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“ Church of England as it now is by law established,

against Popery or any other different or dissenting opinions, is not intended, and shall not be inter

preted, or construed to be any offence within the “ words or meaning of this act.”* It cannot escape the reader, that only such attacks upon Popery as were made in favour of the doctrine and discipline of the church of England, and no other, were protected by this proviso, and consequently that, if there were any real occasion for such a guard, all Protestant dissenters who should write or speak against the Roman superstition, were wholly unprotected by it, and remained exposed to the danger, whatever it might be, from which the church was so anxious to exempt her supporters.

This Bill passed the House of Commons, and was sent up to the House of Lords on the 30th of June. It was read a first time on that day, but the adjournment of both houses taking place on the 2d of July, it could not make any further progress at that time; and when the parliament met afterwards in autumn, there was no longer that passionate affection for the monarch, nor consequently that ardent zeal for servitude, which were necessary to make a law with such clauses and provisos, palatable or even endurable.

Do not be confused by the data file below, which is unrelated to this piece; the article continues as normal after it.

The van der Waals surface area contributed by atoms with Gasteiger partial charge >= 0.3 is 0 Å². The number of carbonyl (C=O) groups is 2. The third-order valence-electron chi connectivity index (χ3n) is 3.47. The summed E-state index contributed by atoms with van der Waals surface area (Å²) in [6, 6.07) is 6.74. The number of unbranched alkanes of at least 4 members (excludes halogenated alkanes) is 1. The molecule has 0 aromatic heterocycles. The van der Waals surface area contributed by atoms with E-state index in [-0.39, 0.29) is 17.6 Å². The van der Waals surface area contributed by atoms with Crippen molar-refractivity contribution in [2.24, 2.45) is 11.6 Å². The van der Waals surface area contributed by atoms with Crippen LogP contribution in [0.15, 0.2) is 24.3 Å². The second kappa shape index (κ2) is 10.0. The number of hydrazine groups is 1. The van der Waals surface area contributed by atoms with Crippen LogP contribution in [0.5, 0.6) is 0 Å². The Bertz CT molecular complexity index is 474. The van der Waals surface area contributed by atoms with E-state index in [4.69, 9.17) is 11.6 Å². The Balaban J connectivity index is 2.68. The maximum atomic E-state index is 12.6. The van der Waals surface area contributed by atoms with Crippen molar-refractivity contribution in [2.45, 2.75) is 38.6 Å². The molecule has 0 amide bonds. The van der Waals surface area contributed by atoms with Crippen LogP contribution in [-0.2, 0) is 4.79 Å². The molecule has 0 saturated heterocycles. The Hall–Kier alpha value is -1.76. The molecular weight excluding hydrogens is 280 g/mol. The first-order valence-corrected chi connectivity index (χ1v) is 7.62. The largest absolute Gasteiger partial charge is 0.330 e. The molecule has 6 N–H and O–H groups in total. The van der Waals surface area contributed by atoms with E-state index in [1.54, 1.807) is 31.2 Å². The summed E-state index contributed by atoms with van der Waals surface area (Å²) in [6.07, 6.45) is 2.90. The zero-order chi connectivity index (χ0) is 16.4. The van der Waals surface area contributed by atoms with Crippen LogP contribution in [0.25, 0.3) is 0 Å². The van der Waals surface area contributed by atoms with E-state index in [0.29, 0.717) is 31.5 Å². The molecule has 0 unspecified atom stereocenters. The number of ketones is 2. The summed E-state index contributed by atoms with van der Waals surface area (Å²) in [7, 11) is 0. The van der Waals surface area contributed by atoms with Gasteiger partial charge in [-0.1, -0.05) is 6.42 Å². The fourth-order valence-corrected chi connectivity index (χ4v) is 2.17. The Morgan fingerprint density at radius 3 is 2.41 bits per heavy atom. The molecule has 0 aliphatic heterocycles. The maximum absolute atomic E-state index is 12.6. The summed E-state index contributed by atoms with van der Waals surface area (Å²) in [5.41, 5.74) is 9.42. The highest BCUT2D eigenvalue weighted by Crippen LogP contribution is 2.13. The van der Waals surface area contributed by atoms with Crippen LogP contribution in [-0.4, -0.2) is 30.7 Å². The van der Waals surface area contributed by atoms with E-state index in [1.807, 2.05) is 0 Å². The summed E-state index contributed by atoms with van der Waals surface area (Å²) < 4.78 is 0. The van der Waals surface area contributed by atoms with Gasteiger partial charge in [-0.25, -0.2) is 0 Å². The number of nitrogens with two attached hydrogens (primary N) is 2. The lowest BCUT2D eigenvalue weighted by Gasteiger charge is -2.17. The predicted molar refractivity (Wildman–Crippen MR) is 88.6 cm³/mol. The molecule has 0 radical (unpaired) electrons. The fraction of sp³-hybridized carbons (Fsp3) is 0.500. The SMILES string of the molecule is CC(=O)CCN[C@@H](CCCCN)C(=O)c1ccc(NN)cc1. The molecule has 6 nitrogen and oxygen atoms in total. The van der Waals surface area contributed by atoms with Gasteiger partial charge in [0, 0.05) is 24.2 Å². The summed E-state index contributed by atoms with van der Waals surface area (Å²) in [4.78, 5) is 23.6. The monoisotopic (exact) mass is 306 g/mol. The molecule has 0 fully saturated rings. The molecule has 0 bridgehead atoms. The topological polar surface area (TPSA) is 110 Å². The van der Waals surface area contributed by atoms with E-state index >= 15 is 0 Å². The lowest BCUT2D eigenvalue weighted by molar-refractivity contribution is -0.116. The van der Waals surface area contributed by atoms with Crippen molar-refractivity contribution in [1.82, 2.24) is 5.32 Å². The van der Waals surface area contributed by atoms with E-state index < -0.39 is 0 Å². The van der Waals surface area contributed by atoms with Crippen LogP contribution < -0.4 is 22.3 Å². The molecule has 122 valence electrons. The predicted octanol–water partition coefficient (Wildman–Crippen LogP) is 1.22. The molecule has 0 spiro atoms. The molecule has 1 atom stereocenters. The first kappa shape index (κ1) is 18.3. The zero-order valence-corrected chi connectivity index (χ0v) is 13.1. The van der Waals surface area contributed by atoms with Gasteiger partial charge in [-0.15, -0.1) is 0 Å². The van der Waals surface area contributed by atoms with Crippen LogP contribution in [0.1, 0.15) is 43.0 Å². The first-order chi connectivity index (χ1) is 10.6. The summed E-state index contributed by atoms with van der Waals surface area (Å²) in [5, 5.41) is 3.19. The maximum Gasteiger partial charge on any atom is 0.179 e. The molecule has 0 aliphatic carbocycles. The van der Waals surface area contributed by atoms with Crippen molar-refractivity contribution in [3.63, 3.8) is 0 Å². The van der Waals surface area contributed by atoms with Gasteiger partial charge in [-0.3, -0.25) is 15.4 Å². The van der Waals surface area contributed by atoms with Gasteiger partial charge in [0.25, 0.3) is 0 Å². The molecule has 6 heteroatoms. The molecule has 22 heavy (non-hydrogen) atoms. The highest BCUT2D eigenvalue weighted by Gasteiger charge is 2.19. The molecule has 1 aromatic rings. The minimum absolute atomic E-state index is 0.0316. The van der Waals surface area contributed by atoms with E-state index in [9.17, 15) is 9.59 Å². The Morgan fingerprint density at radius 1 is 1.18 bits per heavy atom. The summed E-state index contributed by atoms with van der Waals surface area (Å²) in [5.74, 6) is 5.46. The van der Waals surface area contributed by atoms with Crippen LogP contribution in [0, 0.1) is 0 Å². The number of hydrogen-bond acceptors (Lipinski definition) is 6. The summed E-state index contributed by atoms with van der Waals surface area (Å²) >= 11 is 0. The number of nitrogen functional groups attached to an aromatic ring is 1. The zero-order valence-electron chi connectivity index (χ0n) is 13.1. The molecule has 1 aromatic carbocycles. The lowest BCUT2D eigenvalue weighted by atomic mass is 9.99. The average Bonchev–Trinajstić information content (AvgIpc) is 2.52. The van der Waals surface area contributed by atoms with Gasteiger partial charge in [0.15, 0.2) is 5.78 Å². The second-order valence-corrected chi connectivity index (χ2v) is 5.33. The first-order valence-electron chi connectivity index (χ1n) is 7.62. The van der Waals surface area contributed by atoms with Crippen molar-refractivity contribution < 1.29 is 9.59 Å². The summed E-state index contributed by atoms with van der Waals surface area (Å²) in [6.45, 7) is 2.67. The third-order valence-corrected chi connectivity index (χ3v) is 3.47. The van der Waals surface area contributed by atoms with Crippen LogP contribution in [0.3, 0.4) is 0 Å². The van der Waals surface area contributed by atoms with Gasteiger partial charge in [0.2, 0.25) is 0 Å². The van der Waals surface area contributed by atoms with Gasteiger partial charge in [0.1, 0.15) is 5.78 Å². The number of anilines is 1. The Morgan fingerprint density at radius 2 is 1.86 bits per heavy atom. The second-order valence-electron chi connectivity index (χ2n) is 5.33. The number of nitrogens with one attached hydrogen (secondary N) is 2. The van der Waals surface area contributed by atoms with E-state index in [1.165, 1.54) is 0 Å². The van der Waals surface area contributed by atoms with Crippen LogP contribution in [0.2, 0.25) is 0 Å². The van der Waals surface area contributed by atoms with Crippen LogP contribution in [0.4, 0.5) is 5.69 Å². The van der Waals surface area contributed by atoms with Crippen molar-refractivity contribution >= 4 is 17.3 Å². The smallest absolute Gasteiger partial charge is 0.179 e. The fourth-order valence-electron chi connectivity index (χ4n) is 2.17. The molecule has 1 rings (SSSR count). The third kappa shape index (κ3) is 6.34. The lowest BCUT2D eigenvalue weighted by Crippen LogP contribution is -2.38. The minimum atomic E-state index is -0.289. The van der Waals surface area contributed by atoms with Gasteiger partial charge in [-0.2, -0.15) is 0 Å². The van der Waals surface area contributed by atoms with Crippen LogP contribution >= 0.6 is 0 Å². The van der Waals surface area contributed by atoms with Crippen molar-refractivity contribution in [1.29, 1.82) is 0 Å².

The Bill never passed.

* Vide Bill for the Preservation, &c. Appendix.

CHAPTER

II.

1085.

It is not to be considered as an exception to the general complaisance of Parliament, that the Speaker, when he presented the Revenue Bill, made use of some strong expressions, declaring the attachment of the Commons to the national religion.* Such sentiments could not be supposed to be displeasing to James, after the assurances he had given of his regard for the church of England. Upon this occasion his Majesty made the following speech :